La Russa Hired as ‘Ideal Man’ for the White Sox

Written by: Aaron McCoy

Rarely does a player’s second act outshine their days on the diamond. But for Tony La Russa, a next chapter turned into a Hall of Fame career.

La Russa’s spectacular managerial run began on Aug. 2, 1979, when he was hired as the new skipper for the Chicago White Sox. La Russa, who batted .199 over six seasons as a big league player, was tapped to be Chicago’s next manager just two years after his final minor league game.

The future Hall of Famer inked a one-year deal with Chicago after taking over for player-manager Don Kessinger and leading the team to a .500 record through the last two months of the ’79 season. La Russa managed the Sox’s Double-A and Triple-A affiliates over the previous two seasons, and White Sox president and Hall of Fame MLB executive Bill Veeck noticed coaching talent that belonged in the bigs.

“He demonstrated he could manage and is the ideal man for our situation,” Veeck told United Press International after officially signing La Russa to a contract for the 1980 season. “He made quite a difference to our team. I told him I didn’t want to give him more than one year’s contract so we could jostle all next season.”

La Russa took command following Kessinger’s resignation at the back end of a seven-game skid in early August, leading the 46-60 White Sox to a 27-27 record over the last two months of the season. According the Associated Press, Veeck believed La Russa was the obvious choice and that it took him “just one second” to find a successor.

“It was tough coming in midway through the season, and having the chance to work with our ballplayers at Spring Training will make a difference,” La Russa told UPI. At just 35 years old, La Russa was the youngest manager in the big leagues.

Before joining the big club, La Russa had worked his way up managing in the farm system, helping to craft solid teams in both Double-A Knoxville and Triple-A Iowa.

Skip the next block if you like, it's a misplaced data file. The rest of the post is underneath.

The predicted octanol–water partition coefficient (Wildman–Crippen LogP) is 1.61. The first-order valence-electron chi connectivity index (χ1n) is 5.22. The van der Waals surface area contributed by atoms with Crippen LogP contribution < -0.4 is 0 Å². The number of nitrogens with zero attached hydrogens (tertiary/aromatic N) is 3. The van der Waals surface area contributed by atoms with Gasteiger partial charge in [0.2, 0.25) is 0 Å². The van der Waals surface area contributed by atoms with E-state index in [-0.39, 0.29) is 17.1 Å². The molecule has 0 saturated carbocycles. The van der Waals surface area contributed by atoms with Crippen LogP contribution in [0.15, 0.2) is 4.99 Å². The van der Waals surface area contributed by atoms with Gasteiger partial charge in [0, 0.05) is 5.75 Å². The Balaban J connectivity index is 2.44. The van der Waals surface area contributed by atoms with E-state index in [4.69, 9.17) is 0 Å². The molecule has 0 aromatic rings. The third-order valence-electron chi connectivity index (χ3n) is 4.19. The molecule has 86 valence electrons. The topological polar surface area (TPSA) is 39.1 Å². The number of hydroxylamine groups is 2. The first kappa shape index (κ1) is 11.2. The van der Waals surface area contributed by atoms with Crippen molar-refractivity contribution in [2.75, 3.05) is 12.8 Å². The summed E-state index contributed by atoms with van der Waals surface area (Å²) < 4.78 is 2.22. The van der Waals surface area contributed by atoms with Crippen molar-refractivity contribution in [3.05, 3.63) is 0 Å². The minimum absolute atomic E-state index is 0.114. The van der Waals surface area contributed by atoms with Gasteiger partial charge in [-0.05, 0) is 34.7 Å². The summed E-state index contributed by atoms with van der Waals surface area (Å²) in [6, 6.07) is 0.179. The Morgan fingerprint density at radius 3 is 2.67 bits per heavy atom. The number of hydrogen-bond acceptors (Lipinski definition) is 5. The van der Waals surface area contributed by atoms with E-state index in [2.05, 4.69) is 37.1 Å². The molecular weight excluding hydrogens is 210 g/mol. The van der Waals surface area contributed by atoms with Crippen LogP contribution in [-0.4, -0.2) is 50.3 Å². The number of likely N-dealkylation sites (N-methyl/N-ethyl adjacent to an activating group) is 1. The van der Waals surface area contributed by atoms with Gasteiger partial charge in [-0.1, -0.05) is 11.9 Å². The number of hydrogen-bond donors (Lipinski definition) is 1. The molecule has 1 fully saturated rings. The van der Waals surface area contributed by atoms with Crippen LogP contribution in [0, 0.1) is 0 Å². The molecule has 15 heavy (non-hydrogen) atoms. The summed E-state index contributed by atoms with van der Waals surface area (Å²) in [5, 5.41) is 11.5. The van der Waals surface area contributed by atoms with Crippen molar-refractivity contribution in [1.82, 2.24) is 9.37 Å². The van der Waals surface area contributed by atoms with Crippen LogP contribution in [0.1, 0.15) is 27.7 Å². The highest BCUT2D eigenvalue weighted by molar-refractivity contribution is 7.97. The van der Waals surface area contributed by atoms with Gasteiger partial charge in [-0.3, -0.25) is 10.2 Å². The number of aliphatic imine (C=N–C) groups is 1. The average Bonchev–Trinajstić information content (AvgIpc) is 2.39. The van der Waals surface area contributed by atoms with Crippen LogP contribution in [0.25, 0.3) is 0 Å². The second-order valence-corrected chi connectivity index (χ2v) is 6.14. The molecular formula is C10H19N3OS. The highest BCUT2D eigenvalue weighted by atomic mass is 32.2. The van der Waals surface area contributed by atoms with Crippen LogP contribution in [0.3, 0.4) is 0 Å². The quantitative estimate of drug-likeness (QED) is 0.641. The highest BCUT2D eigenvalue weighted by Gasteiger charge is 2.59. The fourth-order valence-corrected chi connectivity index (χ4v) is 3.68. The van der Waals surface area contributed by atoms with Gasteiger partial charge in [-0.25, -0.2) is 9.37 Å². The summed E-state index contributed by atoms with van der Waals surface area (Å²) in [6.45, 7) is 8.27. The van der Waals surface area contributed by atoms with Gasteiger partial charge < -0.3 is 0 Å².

In his first of two stints with the White Sox, La Russa managed eight seasons and helped Chicago reach 87 wins in 1982, as well as 99 wins and an American League Championship Series appearance in ’83 – a successful season that earned him his first of four AL Manager of the Year Awards.

From 1986 through 1995, La Russa would take the helm in Oakland – leading the Athletics to their ninth World Series victory – before taking charge of the St. Louis Cardinals in ’96. Over 16 years, the Redbirds’ skipper led the club to an NL Pennant in 2004 and earned his second and third World Series rings in ‘06 and ‘11, respectively. La Russa went out on top and retired after the 2011 season.

“I believe I’m a players’ manager, but only for the players who care about the team and how well we do,” said La Russa, whose care for his teams and players earned him a spot in the National Baseball Hall of Fame Class of 2014.

Nine years after coaching his final season in St. Louis, La Russa, was once again hired by the Chicago White Sox in 2020. The Hall of Famer would come out of retirement to manage the team into the 2022 season and finish with a .536 career winning percentage.

Aaron McCoy is the 2023 public relations intern in the Frank and Peggy Steele Internship Program for Leadership Development

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